gaming, Player perspective, Warcraft, Warcraft Writing

Finding the Beat

As an introverted single mom who works from home, my life didn’t change very much when the pandemic hit. However, in the warmer months I usually drive from Upstate New York to Massachusetts to volunteer and dance at Native American powwows, and that gives me a much needed dose of social interaction. That isn’t happening this year and it’s left me feeling especially isolated and disconnected.

At the powwows I volunteer to help the organizers of the event with setup, running the booth, and take down when the weekend event is over. I have several friends I love interacting with at the powwows and I really missed them this year. I also love dancing to the beat of the drums in the circle wearing the shawl and moccasins I made. But I won’t be experiencing any of that this year and that makes me rather sad.

Fortunately, thanks to the group of Warcraft players I’ve met through Twitter, I’m able to interact with people and share fun experiences. Although it’s not physical interaction, it helps fill the void left by a lack of the few social activities I had in my life. Aside from running Ny’alotha to learn raiding and have fun, I’ve run some dungeons with members and participated in the Auction House Dance Party on both Horde and Alliance sides.

My troll druid Zenkaya dancing with some of the Twitter crew.
Syaine getting down with the Twitter crew Alliance side.
Timewalking in Draenor dungeons.

While participating in Nya runs, dungeons, and in-game social activities, I experience feelings similar to those I feel at powwows. The feelings of being part of something bigger than myself, of being among like-minded individuals, and being with those who appreciate whatever help I can give. But something else I feel is nervousness. Nervous that my mistakes are even worse than I think and that I look like a total idiot.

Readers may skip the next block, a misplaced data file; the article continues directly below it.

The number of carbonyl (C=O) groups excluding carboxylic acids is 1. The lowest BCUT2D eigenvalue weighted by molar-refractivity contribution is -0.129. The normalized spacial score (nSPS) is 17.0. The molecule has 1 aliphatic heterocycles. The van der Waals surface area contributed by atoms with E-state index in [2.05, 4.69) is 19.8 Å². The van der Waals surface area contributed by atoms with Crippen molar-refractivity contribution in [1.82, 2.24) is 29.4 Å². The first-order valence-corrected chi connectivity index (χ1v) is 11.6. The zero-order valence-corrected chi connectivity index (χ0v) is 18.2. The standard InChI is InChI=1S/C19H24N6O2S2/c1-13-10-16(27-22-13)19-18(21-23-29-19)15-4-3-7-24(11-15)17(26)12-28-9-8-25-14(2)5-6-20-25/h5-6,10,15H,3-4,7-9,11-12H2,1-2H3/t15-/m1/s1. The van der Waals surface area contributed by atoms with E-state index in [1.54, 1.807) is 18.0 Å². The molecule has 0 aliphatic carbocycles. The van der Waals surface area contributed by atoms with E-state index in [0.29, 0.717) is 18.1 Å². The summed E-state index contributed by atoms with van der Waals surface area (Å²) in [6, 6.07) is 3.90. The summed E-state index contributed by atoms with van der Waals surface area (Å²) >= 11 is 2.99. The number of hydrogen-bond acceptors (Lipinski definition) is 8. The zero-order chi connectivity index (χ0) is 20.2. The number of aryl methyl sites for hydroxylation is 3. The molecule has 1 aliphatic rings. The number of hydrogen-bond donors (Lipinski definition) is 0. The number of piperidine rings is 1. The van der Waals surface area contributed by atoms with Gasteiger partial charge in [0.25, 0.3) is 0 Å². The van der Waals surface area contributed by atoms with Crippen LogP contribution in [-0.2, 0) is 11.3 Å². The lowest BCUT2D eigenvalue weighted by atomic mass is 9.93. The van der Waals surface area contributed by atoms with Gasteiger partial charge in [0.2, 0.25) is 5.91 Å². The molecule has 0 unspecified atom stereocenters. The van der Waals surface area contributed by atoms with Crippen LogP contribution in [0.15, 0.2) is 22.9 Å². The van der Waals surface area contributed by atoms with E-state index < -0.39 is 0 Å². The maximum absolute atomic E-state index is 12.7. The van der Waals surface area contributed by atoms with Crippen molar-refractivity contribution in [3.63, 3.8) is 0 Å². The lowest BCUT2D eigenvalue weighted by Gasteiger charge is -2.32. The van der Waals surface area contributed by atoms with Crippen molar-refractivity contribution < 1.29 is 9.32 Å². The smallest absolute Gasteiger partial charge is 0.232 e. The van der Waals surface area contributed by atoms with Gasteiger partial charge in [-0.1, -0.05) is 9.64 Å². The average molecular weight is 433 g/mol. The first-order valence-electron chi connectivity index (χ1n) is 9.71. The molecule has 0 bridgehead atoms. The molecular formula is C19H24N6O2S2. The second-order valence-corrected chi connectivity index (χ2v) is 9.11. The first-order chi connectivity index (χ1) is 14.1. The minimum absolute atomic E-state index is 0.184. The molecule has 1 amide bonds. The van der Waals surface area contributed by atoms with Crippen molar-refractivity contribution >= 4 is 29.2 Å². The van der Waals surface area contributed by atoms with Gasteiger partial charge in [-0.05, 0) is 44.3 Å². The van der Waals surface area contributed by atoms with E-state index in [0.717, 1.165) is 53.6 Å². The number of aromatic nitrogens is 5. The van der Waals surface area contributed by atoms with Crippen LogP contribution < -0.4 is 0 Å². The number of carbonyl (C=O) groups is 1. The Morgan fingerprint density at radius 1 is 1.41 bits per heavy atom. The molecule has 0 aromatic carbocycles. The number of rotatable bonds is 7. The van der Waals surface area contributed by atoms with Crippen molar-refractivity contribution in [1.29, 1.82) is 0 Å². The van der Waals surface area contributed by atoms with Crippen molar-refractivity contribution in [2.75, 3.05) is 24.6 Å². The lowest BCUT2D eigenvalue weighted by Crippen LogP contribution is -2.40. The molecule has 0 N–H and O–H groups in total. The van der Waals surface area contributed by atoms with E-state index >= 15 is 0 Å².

Such feelings aren’t new to me, I’ve felt them my whole life. I’m not entirely sure why and I don’t have the money for therapy, so that’s that. *Shrug* Regardless, I know from past experiences that I can overcome some of my nervousness and fear over time. As an example, even though I dance in the circle at powwows now, it took me several powwows to work up the courage to do so. I owe my bravery in large part to two very nice Elders who always encourage everyone to come into the circle and dance, even if they’ve never done it before. Those two Elders are always kind to me in the circle and they tell me I’m a good dancer and it always lifts my spirit!

My favorite Elders!

The thing about dancing in the powwow circle is that you have to be able to feel the beat. As the Elders say, it’s like a heartbeat and you have to feel it inside yourself. The beat of the powwow drums move me whenever I hear them and I have to dance in the circle or I just don’t feel complete. It’s such an uplifting and empowering experience dancing in the circle and I somehow forget that there are strangers watching me and that there are much better dancers in the circle with me. I’m just lost in the rhythm and I feel at peace.